No matter how noisy the rest of the workplace gets, introverts can feel comfortable when they have a place to retreat and focus. In this final blog post on Steelcase’s Quiet Spaces, we’ll tour a few more of the options and ideas for putting together an oasis of calm. As always, these examples are shown with clear glass so you can see the interior. The real deal features more opacity to provide visual privacy.
Being quiet doesn’t always mean sitting in silence. Sometimes, it’s best to stretch or even pace around during bouts of creative thinking or problem solving. That’s why the furnishings in this mini-studio space are sparse. Most of the room is left open so employees can spread out. Yoga mats for exercise are optional (and should be sterilized regularly). The Hosu convertible lounge chair can be used as a recliner or a futon for a quick power nap.
The green room in a theater is a place for actors to relax when they aren’t performing. In a similar way, this quiet space serves introverts by getting them “off the stage” for a while so they can just be themselves. This informal destination is designed for socialization that doesn’t feel too overwhelming.
The 90 degree sofa allows coworkers to sit near one another without feeling crowded or being pressured to maintain constant eye contact. The space is designed to facilitate work as well as sharing of digital content. It’s the right spot for alone time or occasional small group activities.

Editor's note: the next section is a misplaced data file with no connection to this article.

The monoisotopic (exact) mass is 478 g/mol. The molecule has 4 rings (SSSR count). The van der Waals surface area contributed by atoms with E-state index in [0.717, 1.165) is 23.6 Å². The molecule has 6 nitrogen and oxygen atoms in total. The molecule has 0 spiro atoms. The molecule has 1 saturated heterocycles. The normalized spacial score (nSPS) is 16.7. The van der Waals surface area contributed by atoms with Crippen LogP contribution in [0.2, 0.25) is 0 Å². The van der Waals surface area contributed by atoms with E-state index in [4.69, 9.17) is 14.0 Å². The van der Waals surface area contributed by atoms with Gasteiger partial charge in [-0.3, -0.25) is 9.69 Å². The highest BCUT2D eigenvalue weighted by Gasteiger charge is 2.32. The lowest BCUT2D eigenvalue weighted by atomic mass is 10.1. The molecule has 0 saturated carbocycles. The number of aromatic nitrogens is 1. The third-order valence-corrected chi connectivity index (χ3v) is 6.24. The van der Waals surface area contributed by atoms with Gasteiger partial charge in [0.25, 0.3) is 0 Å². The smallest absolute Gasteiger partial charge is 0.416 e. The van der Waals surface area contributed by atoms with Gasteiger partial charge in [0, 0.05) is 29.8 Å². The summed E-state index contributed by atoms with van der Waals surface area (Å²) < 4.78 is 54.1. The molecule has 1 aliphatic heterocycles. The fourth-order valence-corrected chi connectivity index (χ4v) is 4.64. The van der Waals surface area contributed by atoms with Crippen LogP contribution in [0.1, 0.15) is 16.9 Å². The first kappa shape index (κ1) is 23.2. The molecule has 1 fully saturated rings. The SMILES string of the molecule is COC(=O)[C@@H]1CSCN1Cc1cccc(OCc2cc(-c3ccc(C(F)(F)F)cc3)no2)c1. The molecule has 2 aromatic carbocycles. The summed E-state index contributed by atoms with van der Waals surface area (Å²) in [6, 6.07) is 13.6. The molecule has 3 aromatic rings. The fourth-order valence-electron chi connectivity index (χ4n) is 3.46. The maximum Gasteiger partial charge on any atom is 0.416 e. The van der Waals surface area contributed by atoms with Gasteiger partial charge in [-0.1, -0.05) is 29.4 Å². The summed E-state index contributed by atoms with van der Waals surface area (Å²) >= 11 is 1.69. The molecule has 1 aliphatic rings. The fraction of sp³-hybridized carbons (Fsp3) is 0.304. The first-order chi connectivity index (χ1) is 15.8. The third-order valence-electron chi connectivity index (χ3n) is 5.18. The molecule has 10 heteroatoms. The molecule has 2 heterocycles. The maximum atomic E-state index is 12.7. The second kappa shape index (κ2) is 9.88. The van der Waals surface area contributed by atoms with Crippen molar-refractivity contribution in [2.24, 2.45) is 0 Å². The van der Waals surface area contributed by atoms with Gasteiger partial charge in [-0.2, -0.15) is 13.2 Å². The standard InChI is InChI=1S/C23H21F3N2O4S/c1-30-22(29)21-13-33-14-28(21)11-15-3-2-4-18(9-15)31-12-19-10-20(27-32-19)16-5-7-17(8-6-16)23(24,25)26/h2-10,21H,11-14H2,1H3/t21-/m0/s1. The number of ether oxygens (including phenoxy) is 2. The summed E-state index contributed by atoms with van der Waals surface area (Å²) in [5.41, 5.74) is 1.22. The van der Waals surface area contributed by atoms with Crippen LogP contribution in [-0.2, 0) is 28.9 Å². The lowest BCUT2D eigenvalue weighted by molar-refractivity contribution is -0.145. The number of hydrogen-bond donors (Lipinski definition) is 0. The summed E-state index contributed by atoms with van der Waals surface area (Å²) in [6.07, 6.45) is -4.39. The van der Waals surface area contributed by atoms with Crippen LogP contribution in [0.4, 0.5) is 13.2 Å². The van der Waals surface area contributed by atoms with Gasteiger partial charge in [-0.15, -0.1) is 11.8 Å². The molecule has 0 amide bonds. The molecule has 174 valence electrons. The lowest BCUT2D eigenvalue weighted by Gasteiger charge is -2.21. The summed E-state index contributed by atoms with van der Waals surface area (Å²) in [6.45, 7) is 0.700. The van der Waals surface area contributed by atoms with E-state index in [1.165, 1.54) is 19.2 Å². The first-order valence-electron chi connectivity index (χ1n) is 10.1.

According to the research collected by Steelcase, most collaboration happens in pairs rather than teams. It’s not really necessary to have an entire conference room set aside for these synergistic meetings. The Mind Share space provides room for one-on-one discussions that can be as deep and focused as necessary. It’s bouncing ideas off a trusted partner that can lead to some of the best results. This is also a good place for introverts to brainstorm so they don’t disturb everyone else when they get excited.
The technology integrated into this quiet space includes media:scape to promote active creation and editing of digital content. A whiteboard provides a great surface for visualization—just make sure the ventilation is good enough to deal with the dry erase marker fumes!
That’s it for our coverage of Quiet Spaces. If you do end up incorporating one of these solutions into your office design, let us know how it works out. We’re all ears…